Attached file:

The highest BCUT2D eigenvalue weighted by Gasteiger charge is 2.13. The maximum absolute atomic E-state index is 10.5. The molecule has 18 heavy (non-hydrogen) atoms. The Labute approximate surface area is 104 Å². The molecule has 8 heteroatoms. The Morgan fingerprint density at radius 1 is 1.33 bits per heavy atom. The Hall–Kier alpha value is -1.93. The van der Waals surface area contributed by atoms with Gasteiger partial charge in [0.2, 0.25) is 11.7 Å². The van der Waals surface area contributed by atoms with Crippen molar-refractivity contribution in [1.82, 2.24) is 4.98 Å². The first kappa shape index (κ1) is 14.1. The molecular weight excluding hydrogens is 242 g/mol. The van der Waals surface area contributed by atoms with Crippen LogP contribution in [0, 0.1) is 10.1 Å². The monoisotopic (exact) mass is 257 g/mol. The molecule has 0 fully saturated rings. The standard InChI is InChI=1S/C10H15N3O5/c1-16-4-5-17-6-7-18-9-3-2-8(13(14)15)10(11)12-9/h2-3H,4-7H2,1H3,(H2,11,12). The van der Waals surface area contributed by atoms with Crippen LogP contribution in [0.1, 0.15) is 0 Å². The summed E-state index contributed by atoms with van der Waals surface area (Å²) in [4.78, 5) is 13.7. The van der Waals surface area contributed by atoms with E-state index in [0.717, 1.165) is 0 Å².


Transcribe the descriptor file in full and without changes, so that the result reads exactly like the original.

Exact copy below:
The highest BCUT2D eigenvalue weighted by Gasteiger charge is 2.13. The maximum absolute atomic E-state index is 10.5. The molecule has 18 heavy (non-hydrogen) atoms. The Labute approximate surface area is 104 Å². The molecule has 8 heteroatoms. The Morgan fingerprint density at radius 1 is 1.33 bits per heavy atom. The Hall–Kier alpha value is -1.93. The van der Waals surface area contributed by atoms with Gasteiger partial charge in [0.2, 0.25) is 11.7 Å². The van der Waals surface area contributed by atoms with Crippen molar-refractivity contribution in [1.82, 2.24) is 4.98 Å². The first kappa shape index (κ1) is 14.1. The molecular weight excluding hydrogens is 242 g/mol. The van der Waals surface area contributed by atoms with Crippen LogP contribution in [0, 0.1) is 10.1 Å². The monoisotopic (exact) mass is 257 g/mol. The molecule has 0 fully saturated rings. The standard InChI is InChI=1S/C10H15N3O5/c1-16-4-5-17-6-7-18-9-3-2-8(13(14)15)10(11)12-9/h2-3H,4-7H2,1H3,(H2,11,12). The van der Waals surface area contributed by atoms with Crippen LogP contribution in [0.1, 0.15) is 0 Å². The summed E-state index contributed by atoms with van der Waals surface area (Å²) in [4.78, 5) is 13.7. The van der Waals surface area contributed by atoms with E-state index in [0.717, 1.165) is 0 Å².